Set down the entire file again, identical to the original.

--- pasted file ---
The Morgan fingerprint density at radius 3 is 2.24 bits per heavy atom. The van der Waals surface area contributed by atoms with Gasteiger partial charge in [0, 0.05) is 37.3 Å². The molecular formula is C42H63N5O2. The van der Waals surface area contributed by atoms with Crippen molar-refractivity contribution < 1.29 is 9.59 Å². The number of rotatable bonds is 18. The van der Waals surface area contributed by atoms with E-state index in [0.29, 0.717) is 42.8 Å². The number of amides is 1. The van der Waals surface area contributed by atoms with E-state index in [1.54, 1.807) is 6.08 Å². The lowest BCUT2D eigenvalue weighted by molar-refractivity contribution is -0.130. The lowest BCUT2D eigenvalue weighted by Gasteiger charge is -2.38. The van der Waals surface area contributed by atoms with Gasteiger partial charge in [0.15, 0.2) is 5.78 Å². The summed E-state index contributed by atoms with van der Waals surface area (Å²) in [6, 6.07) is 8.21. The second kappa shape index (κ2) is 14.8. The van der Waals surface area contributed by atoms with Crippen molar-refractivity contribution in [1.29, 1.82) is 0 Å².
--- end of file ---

The Morgan fingerprint density at radius 3 is 2.24 bits per heavy atom. The van der Waals surface area contributed by atoms with Gasteiger partial charge in [0, 0.05) is 37.3 Å². The molecular formula is C42H63N5O2. The van der Waals surface area contributed by atoms with Crippen molar-refractivity contribution < 1.29 is 9.59 Å². The number of rotatable bonds is 18. The van der Waals surface area contributed by atoms with E-state index in [0.29, 0.717) is 42.8 Å². The number of amides is 1. The van der Waals surface area contributed by atoms with E-state index in [1.54, 1.807) is 6.08 Å². The lowest BCUT2D eigenvalue weighted by molar-refractivity contribution is -0.130. The lowest BCUT2D eigenvalue weighted by Gasteiger charge is -2.38. The van der Waals surface area contributed by atoms with Gasteiger partial charge in [0.15, 0.2) is 5.78 Å². The summed E-state index contributed by atoms with van der Waals surface area (Å²) in [6, 6.07) is 8.21. The second kappa shape index (κ2) is 14.8. The van der Waals surface area contributed by atoms with Crippen molar-refractivity contribution in [1.29, 1.82) is 0 Å².